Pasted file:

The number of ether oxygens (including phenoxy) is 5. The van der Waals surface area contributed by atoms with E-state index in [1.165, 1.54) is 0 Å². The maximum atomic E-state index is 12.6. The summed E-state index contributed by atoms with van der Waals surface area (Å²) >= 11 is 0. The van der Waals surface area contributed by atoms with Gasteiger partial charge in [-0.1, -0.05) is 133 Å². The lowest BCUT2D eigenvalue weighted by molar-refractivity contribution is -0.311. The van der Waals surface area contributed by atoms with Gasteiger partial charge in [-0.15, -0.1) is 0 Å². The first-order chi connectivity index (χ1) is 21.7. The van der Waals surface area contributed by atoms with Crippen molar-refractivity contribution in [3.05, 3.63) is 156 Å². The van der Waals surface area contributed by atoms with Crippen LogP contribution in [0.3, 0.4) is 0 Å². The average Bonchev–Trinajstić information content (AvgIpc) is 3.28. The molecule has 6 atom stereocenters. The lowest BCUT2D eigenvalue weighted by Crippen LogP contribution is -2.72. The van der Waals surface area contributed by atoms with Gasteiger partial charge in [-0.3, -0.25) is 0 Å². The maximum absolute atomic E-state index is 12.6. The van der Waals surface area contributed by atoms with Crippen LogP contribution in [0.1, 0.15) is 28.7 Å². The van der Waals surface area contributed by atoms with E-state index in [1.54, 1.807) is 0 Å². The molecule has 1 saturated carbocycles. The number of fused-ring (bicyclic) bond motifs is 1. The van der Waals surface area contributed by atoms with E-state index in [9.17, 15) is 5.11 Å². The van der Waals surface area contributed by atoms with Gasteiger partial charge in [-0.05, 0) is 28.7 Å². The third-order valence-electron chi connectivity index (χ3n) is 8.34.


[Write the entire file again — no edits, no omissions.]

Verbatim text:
The number of ether oxygens (including phenoxy) is 5. The van der Waals surface area contributed by atoms with E-state index in [1.165, 1.54) is 0 Å². The maximum atomic E-state index is 12.6. The summed E-state index contributed by atoms with van der Waals surface area (Å²) >= 11 is 0. The van der Waals surface area contributed by atoms with Gasteiger partial charge in [-0.1, -0.05) is 133 Å². The lowest BCUT2D eigenvalue weighted by molar-refractivity contribution is -0.311. The van der Waals surface area contributed by atoms with Gasteiger partial charge in [-0.15, -0.1) is 0 Å². The first-order chi connectivity index (χ1) is 21.7. The van der Waals surface area contributed by atoms with Crippen molar-refractivity contribution in [3.05, 3.63) is 156 Å². The van der Waals surface area contributed by atoms with Crippen LogP contribution in [0.3, 0.4) is 0 Å². The average Bonchev–Trinajstić information content (AvgIpc) is 3.28. The molecule has 6 atom stereocenters. The lowest BCUT2D eigenvalue weighted by Crippen LogP contribution is -2.72. The van der Waals surface area contributed by atoms with Gasteiger partial charge in [-0.3, -0.25) is 0 Å². The maximum absolute atomic E-state index is 12.6. The van der Waals surface area contributed by atoms with Crippen LogP contribution in [0.1, 0.15) is 28.7 Å². The van der Waals surface area contributed by atoms with E-state index in [1.54, 1.807) is 0 Å². The molecule has 1 saturated carbocycles. The number of fused-ring (bicyclic) bond motifs is 1. The van der Waals surface area contributed by atoms with E-state index in [9.17, 15) is 5.11 Å². The van der Waals surface area contributed by atoms with Gasteiger partial charge in [-0.05, 0) is 28.7 Å². The third-order valence-electron chi connectivity index (χ3n) is 8.34.